George Washington Papers

To George Washington from Brigadier General Gold Selleck Silliman, 14 September 1778

From Brigadier General Gold Selleck Silliman

Fairfield [Conn.] Septemr 14th 1778


Your Favour of the 27th Ult. respecting a Guard at the Commissary’s Stores at the Landing in this Town I received the 2d Instant, inclosed in One from Mr Squier.1 He desires me to have the Guard constantly kept up through the Summer. Whereupon I immediately gave Orders to an Ensign to inlist the Number of Men requested with One Serjeant, and One Corporal, to mount a Guard at the Store and to remain on

Duty untill the first of January unless sooner discharged; and directed him to apply to Mr Squier for Provisions Cookeing Utensills &c. The Ensign had very good Success in inlisting his Men, and has had a Guard mounted for some time past tho his Number is not yet compleated. Our present Circumstances are such that to have ordered a Detachment to have been made would not have answered the End. But the Ensign was with me on Saturday last and told me that Mr Squier had refused to furnish his Men with Provisions &c. I prevailed with him to keep his Men on Duty, till I could write Your Excellency on the Subject and have Your Answer. I first wrote Mr Squier on the Subject, but he has not thought proper to give me any Answer at all. I have therefore to desire Your Excellency to give the Necessary Orders respecting Provisions for the Men, for I have none for them, and they cant be expected to remain on Duty without. This Store stands in a Place that is very much exposed to the Enemy. A 20 Gun Ship may Anchor within a Mile of it, & her Boats may come directly to the Store & destroy it notwithstanding such a small Guard as this is. I am of Opinion that there ought to be at that Place a Captain’s Command at least. But this in our exhausted State it would be extreamly difficult to raise here. Might not the Continental Troops at Norwalk be posted in this Town with equal Advantage and save the Trouble & Expence of a Guard from the Militia?2 I am Your Excellency’s Most Obedient & Most Humble Servant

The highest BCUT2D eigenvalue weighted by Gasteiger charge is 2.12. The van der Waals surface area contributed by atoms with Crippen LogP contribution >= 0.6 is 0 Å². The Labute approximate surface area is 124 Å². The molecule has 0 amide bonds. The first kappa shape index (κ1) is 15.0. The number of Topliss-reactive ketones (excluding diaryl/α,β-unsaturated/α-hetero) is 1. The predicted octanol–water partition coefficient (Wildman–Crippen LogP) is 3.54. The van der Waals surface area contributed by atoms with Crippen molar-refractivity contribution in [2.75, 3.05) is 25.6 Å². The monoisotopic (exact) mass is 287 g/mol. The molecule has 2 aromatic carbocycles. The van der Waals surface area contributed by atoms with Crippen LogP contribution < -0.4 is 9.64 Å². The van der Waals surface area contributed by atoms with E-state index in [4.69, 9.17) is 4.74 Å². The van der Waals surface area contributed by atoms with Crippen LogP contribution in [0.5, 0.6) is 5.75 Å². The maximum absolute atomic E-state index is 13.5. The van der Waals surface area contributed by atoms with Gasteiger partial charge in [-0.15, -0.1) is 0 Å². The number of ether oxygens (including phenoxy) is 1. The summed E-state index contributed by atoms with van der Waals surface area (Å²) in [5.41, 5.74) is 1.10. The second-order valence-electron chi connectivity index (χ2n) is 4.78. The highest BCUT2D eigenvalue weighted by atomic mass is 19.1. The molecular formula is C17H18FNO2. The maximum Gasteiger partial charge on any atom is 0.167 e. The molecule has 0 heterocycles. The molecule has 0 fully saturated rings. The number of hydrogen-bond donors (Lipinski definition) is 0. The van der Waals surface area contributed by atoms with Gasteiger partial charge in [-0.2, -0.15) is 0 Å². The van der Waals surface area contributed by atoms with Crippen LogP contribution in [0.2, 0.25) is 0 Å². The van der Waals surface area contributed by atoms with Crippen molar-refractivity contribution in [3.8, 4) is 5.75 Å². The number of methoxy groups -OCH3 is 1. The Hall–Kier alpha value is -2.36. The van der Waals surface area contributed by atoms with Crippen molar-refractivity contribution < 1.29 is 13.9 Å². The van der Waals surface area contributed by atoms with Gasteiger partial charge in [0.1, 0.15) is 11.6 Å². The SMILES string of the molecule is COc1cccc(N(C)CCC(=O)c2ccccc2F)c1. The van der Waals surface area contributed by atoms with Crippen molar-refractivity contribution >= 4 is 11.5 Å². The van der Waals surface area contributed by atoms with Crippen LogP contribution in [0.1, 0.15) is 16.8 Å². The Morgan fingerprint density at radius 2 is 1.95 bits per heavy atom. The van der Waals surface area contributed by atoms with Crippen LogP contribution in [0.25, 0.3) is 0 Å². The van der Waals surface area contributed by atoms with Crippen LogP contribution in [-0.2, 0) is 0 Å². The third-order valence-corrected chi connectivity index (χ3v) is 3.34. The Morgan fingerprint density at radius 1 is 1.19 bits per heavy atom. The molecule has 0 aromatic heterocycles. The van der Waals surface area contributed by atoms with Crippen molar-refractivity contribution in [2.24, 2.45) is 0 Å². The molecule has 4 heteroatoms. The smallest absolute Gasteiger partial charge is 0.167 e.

G. Selleck Silliman


1Neither letter has been found. Samuel Squire (1715–1801), who represented Fairfield in the Connecticut general assembly, 1774–80, was appointed a state commissary at Fairfield in 1775.

2GW replied to Silliman on 22 Sept.: “I yesterday recd yours of the 14th. Inclosed you have an order to Mr Squires the Commissary to supply the Guard with provision. The Guard at Norwalk answers a particular purpose and cannot therefore be removed at present to Fairfeild” (Df, DLC:GW).

Index Entries